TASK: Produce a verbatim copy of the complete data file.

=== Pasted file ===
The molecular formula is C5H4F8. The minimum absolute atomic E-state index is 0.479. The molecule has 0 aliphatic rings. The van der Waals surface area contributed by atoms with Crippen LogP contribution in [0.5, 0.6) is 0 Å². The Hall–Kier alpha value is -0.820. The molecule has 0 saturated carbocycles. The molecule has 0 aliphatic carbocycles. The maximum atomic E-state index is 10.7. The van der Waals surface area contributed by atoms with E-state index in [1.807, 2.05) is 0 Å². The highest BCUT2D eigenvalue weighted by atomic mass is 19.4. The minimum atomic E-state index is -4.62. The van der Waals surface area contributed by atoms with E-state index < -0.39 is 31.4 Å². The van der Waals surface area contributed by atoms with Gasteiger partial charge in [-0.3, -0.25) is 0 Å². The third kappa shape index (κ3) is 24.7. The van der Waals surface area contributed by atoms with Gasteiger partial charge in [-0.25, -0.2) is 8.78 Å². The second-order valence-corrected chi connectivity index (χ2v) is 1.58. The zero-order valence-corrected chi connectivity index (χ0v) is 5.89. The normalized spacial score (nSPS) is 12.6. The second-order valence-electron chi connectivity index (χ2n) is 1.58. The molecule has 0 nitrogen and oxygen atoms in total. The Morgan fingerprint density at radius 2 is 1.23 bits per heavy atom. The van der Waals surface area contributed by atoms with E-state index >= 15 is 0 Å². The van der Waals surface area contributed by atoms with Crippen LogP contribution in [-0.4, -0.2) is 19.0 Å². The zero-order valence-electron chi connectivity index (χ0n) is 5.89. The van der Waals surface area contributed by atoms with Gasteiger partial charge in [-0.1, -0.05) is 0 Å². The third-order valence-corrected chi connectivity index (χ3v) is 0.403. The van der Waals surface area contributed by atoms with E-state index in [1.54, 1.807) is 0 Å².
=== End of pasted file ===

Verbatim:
The molecular formula is C5H4F8. The minimum absolute atomic E-state index is 0.479. The molecule has 0 aliphatic rings. The van der Waals surface area contributed by atoms with Crippen LogP contribution in [0.5, 0.6) is 0 Å². The Hall–Kier alpha value is -0.820. The molecule has 0 saturated carbocycles. The molecule has 0 aliphatic carbocycles. The maximum atomic E-state index is 10.7. The van der Waals surface area contributed by atoms with E-state index in [1.807, 2.05) is 0 Å². The highest BCUT2D eigenvalue weighted by atomic mass is 19.4. The minimum atomic E-state index is -4.62. The van der Waals surface area contributed by atoms with E-state index < -0.39 is 31.4 Å². The van der Waals surface area contributed by atoms with Gasteiger partial charge in [-0.3, -0.25) is 0 Å². The third kappa shape index (κ3) is 24.7. The van der Waals surface area contributed by atoms with Gasteiger partial charge in [-0.25, -0.2) is 8.78 Å². The second-order valence-corrected chi connectivity index (χ2v) is 1.58. The zero-order valence-corrected chi connectivity index (χ0v) is 5.89. The normalized spacial score (nSPS) is 12.6. The second-order valence-electron chi connectivity index (χ2n) is 1.58. The molecule has 0 nitrogen and oxygen atoms in total. The Morgan fingerprint density at radius 2 is 1.23 bits per heavy atom. The van der Waals surface area contributed by atoms with E-state index >= 15 is 0 Å². The van der Waals surface area contributed by atoms with Crippen LogP contribution in [-0.4, -0.2) is 19.0 Å². The zero-order valence-electron chi connectivity index (χ0n) is 5.89. The van der Waals surface area contributed by atoms with Gasteiger partial charge in [-0.1, -0.05) is 0 Å². The third-order valence-corrected chi connectivity index (χ3v) is 0.403. The van der Waals surface area contributed by atoms with E-state index in [1.54, 1.807) is 0 Å².